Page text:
keeps this site and its author alive.
Stories from the Verse
Chapter 84: Kondor 117
Table of Contents
Previous chapter: Chapter 83: Brown 135
The barracks were simple, divided into rooms with doors which closed but did not lock, each with two beds, bedside tables, a chair and desk with a few shelves above and drawers below, and two upright cabinets of which Kondor was not certain whether they would be wardrobes or chifforobes or what, but which Captain Nye called “lockers”. There was no place for computers, which suggested these did not exist here. “Sorry we don’t have open officers’ quarters available at the moment,” Nye said, “but they’ve been fumigating and painting and remodeling and who knows what else for several months now. But there aren’t many here on the base at the moment, so at least you’ll have this to yourself. Latrine end of the hall; stow your gear and I’ll meet you out front to show you to the mess.”
Kondor put most of his things in the locker. He removed the jewelry, but for the star sapphire ring and one gold chain which he wore under his shirt, and stashed it in the bottom of the backpack, which he put in the bottom of the locker. He pocketed his alarm clock; if this world ran on twenty-four hour days he should be able to set the time on it somewhere. He did not take time to settle things, as he did not wish to keep the captain waiting, but he did avail himself of the latrine before heading out the front door. He took note that in addition to the usual showers, there was a tub, and considered that he had collected a fair amount of soil in his recent adventures which he would like to remove. That would probably be his afternoon activity, given that it would take them at least a few hours to determine that they could not learn anything about him.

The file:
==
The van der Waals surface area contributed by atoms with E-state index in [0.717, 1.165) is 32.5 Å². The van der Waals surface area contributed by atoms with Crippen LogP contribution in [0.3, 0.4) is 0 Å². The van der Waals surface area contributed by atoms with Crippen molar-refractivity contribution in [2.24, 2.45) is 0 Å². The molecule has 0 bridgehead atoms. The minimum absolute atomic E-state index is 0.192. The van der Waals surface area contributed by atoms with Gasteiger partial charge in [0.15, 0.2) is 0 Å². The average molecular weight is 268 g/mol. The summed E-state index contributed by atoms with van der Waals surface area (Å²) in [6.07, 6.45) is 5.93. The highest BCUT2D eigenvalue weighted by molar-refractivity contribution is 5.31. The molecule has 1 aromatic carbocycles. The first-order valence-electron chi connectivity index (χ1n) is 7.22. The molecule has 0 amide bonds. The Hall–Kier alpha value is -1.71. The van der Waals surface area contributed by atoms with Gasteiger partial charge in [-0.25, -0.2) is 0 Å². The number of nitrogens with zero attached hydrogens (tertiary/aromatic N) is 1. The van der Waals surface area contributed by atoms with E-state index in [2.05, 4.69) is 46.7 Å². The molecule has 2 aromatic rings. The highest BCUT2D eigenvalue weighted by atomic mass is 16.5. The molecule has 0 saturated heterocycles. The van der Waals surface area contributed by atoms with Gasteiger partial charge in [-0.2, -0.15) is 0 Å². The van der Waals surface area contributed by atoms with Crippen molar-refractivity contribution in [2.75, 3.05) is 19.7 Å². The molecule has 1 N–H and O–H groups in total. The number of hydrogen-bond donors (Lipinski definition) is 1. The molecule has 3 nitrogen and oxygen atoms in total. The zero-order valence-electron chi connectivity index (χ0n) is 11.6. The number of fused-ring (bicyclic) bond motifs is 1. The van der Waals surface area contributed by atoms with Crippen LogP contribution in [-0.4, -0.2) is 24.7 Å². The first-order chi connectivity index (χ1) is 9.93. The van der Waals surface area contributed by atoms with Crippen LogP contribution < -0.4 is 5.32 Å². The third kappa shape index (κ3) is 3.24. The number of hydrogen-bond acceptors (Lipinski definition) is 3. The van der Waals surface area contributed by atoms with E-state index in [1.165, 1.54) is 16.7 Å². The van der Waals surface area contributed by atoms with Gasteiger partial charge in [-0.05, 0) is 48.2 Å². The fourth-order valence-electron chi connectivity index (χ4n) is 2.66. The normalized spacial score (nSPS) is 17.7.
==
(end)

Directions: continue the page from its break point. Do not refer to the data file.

As he stepped outside, he scanned the area. He did not wish to appear as if he did not know where he was, but to a large degree military bases were very much the same everywhere. Certainly the weather would give him clues about the climate, and there would be aspects to the terrain, whether there were mountains visible, what sort of ground was beneath him. Building materials might help, as it was generally cost effective to build with whatever was locally available, although cement blocks and bricks were nearly ubiquitous in that regard. There were also people. He hesitated to say these were Americans, although they spoke English with American accents and did not indicate any surprise at his own; the uniforms, too, were similar, if a bit older than those to which he was accustomed. He did not know whether America existed in this world, and would have to refrain from mentioning it until he had some better knowledge. He thought, though, that he might be able to guess whether this was a home-based camp or a foreign base. Foreign bases had a lot of interaction with local contractors, who tended to wear local garb and speak to each other in the local language. It was imperfect, certainly, as there were places where immigrants maintained their cultural identities, and equally contractors who worked for the military around the world using American workers, and parts of the world in which the natives wore the same clothes as Americans, but it might give him a clue.
On the other hand, he was not certain what the non-military dress was for these soldiers. Soldiers tended to wear uniforms at all times but when sleeping, on or off base. If he was going to get a view of what ordinary people wore, it would be by seeing military families, and they did not sleep in barracks nor eat in the mess, generally. If he were to see these at all, it would be at the Post Exchange, or PX, the store where military personnel did their shopping.
As they approached the large mess hall, Kondor read the words “Fort Porthos” over the doors. Somewhere in the back of his mind it sounded French, but America was a melting pot so that proved nothing. It did, however, give him a starting point.
“So, what do you do here at Fort Porthos?”
“You’re kidding, right? You’ve never heard of Fort Porthos, commissary of the United Forces in Europe?”